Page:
Another member of the group who was aligned to the nationalist-minded
faction to which Jama belonged, Sheikh Hassan Dahir Aweys, escaped from
Al-Shabaab's largest remaining base in Barawe, which is located some
180 km south of Mogadishu.
He surrendered to the Somali government following the murder of Jama
and Burhan. According to Abdisamad, Aweys and his faction are considered
to be less extremist as their intention is to establish an Islamic
state within Somalia borders and not bother neighbouring countries.
"The religious nationalism faction is against globalising the
conflict in Somalia, indiscriminate assassinations and the killing of
clerics, scholars and everyone who seem to have not favoured the
militants. For years they campaigned to replace Godane, which they
failed [to do]," Abdisamad said.
The group's internal division is believed to have contributed to
their loss of strategic towns in southern and central Somalia, including
part of the capital, Mogadishu.
The Bakara market in the capital city was their main source of
funding as the group used to generate millions of dollars from there
through taxation and by extortions from telecommunication companies and
the business community at large. Al-Shabaab was ousted from Mogadishu in
2011 by Somali forces and African Union Mission in Somalia (AMISOM)
Exactly a year later, the group lost its last
remaining and greatest revenue source - the stronghold of Kismayo, a
port city in southern Somalia.
According to a United Nations report, Al-Shabaab used to generate
between 35 to 50 million dollars annually from the southern seaports of
Kismayo and Marko. Both ports are now under the control of Somali forces
and AMISOM troops.
"Such a loss of economic sources and internal divisions have led
hundreds of Al-Shabaab fighters to defect to the government," Somali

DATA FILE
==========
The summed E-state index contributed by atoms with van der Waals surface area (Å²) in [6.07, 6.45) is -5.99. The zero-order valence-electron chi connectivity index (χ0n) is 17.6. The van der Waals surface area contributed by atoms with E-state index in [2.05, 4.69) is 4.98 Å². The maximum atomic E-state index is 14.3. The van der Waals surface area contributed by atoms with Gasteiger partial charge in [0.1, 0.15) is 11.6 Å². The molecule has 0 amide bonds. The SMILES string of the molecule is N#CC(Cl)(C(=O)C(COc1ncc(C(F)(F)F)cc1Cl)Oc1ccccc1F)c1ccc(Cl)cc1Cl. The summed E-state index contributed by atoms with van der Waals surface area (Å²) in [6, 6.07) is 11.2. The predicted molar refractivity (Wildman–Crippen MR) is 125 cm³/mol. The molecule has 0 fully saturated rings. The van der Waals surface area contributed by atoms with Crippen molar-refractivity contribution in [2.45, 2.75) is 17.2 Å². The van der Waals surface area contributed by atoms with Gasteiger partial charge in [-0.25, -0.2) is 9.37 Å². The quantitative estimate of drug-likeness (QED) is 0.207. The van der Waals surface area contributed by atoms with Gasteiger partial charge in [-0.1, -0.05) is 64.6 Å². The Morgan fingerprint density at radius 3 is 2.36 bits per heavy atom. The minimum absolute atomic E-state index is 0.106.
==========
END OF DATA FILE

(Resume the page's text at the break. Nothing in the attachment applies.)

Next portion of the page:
journalist, Mohamed Abdi, told IPS. The group, he said, failed to keep
paying their fighters regularly "as they used to do" before the
financial constraints emerged.
Abdi said that the financial constraints and the open rift within the
group's leadership have largely demolished the morale, loyalty and
capability of the group's foot soldiers. It has lead to hundreds of them
deserting to the government or fleeing the organisation and going into
hiding in Somalia or in neighbouring countries.
But Abdisamad Moalim Mohamud, Somalia's former minister for the
interior and national security and a current member of parliament, told
IPS that the group remains a threat not only to Somalia, but also to
regional and global security.
"They have lost more of their foot soldiers and can't counter Somali
and AMISOM forces directly any more. But they are more capable of
conducting effective guerrilla-style warfare such as suicide attacks and
storming places like Westgate Mall in Nairobi and the U.N. compound in
Mogadishu," Mohamud said by phone from Mogadishu.
He said that regional intelligence sharing and developing joint
monitoring platforms and common anti-terror strategies within regional
governments could be used to prevent such a threat. But he disagreed
that their internal division had something to do with nationalism.
"Their rift has a lot to do with the leadership change of Al-Qaeda
than local politics and it is more about pursuing hegemony over the
command and control of the group," Mohamud said.